“It’s horrible — it’s a disaster,” says Fred Gmitter, a professor of horticulture science at the University of Florida Citrus Research and Education Center.
It might be time to kiss your OJ goodbye, unless science steps in to save the day.
At least 70% of Florida’s citrus trees are already infected by the disease, known as citrus greening, huanglongbing, or occasionally just with an ominous “it,” as in “It’s here.”
Florida’s citrus crop this year is the lowest it’s been in 30 years, and agricultural authorities have continued to lower their production estimates. Orange-juice prices are up nearly 20% this year alone and will continue to rise. The disease was a major factor in the lime shortage that made the price of a box of Persian limes jump from $18 to $85 last December. Prices could jump higher for oranges. Researchers and growers say that if a cure isn’t found, the entire $9 billion Florida citrus industry could be destroyed.
#7 Bananas Going Extinct?
You bananas are not safe either.
According to CNBC, the TR4 fungus is spreading so rapidly that it could eventually totally wipe out the variety of bananas that we find in our grocery stores today…
Banana lovers take note: The world’s supply of the fruit is under attack from a fungus strain that could wipe out the popular variety that Americans eat.
“It’s a very serious situation,” said Randy Ploetz, a professor of plant pathology at the University of Florida who in 1989 originally discovered a strain of Panama disease, called TR4, that may be growing into a serious threat to U.S. supplies of the fruit and Latin American producers.
“There’s nothing at this point that really keeps the fungus from spreading,” he said in an interview with CNBC.
While there are nearly 1,000 varieties of bananas, the most popular is the Cavendish, which accounts for 45 percent of the fruit’s global crop—and the one Americans mostly find in their supermarkets.
#8 The Number Of Earthquakes Is Increasing
For a long time, scientists tried to deny that the number of earthquakes is increasing.
But now, the USGS is finally admitting that the number of big earthquakes has doubled…
If you think there have been more earthquakes than usual this year, you’re right. A new study finds there were more than twice as many big earthquakes in the first quarter of 2014 as compared with the average since 1979.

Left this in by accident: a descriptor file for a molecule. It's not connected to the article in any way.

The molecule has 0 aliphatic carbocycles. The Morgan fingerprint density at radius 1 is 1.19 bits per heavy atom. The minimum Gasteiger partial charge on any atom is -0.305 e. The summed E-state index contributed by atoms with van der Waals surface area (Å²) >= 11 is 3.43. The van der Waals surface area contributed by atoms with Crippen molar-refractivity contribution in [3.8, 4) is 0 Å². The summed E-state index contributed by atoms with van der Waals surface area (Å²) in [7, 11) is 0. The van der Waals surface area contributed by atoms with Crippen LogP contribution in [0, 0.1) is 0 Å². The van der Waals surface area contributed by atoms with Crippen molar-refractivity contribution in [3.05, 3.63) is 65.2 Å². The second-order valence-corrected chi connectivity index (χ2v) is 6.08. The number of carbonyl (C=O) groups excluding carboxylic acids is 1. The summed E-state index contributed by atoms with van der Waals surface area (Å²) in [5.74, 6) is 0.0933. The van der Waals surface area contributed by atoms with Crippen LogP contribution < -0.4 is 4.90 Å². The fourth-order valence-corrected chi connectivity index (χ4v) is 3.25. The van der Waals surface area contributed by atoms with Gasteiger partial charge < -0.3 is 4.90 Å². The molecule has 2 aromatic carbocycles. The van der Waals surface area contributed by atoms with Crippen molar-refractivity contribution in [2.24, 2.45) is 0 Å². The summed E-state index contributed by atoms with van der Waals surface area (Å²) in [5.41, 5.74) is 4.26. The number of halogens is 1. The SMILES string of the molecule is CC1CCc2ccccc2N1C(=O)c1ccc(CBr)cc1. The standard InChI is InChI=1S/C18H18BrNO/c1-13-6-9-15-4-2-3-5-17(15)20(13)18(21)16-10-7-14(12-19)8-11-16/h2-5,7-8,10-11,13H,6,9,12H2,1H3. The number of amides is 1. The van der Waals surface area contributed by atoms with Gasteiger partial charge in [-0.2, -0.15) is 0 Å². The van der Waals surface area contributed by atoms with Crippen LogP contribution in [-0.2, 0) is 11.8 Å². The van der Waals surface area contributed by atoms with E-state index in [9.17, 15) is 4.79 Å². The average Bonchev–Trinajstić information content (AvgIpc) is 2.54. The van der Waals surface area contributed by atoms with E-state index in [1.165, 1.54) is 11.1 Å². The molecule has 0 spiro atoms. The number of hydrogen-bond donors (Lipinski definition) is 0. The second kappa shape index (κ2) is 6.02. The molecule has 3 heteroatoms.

“We have recently experienced a period that has had one of the highest rates of great earthquakes ever recorded,” said lead study author Tom Parsons, a research geophysicist with the U.S. Geological Survey (USGS) in Menlo Park, California.
Fortunately, most of the earthquakes in the U.S. so far this year have been relatively small or have been in isolated areas.
But they have been popping up in very unusual areas (such as Oklahoma), and as seismic activity along the Ring of Fire continues to increase, it is probably only a matter of time before one of our major cities gets hit with a major tragedy.
Thanks at least in part to the massive overuse of antibiotics, a new generation of superbugs is arising. Scientists have no way to kill these superbugs, and according to experts they are finding their way “into healthcare facilities nationwide”…
Drug-resistant superbug infections have reached near-epidemic levels across U.S. hospitals, with an alarming 500% increase now documented in a study just published in the August issue of Infection Control and Hospital Epidemiology (the journal of the Society for Healthcare Epidemiology of America).
Lead author of the study, Dr. Joshua Thaden, warned “This dangerous bacteria is finding its way into healthcare facilities nationwide… A CRE epidemic is fast approaching… Even this marked increase likely underestimates the true scope of the problem given variations in hospital surveillance practices.”
The study also found that an astonishing 94 percent of CRE infections were caused by healthcare activities or hospital procedures.
The Fukushima nuclear disaster is the gift that just keeps on giving.
Hundreds of tons of radioactive water are being released into the Pacific on a continual basis, and this could potentially affect our oceans and our food chain for generations to come.
But it is a “slow motion disaster” that is already “old news”, so most Americans don’t think about it anymore. But the truth is that there is a lot of evidence that it should be taken very seriously in this country. For much more on this, please see this article.
In Japan, of course, things are even worse.
In fact, one Japanese doctor that was working in Tokyo says that radiation sickness is rampant in that city…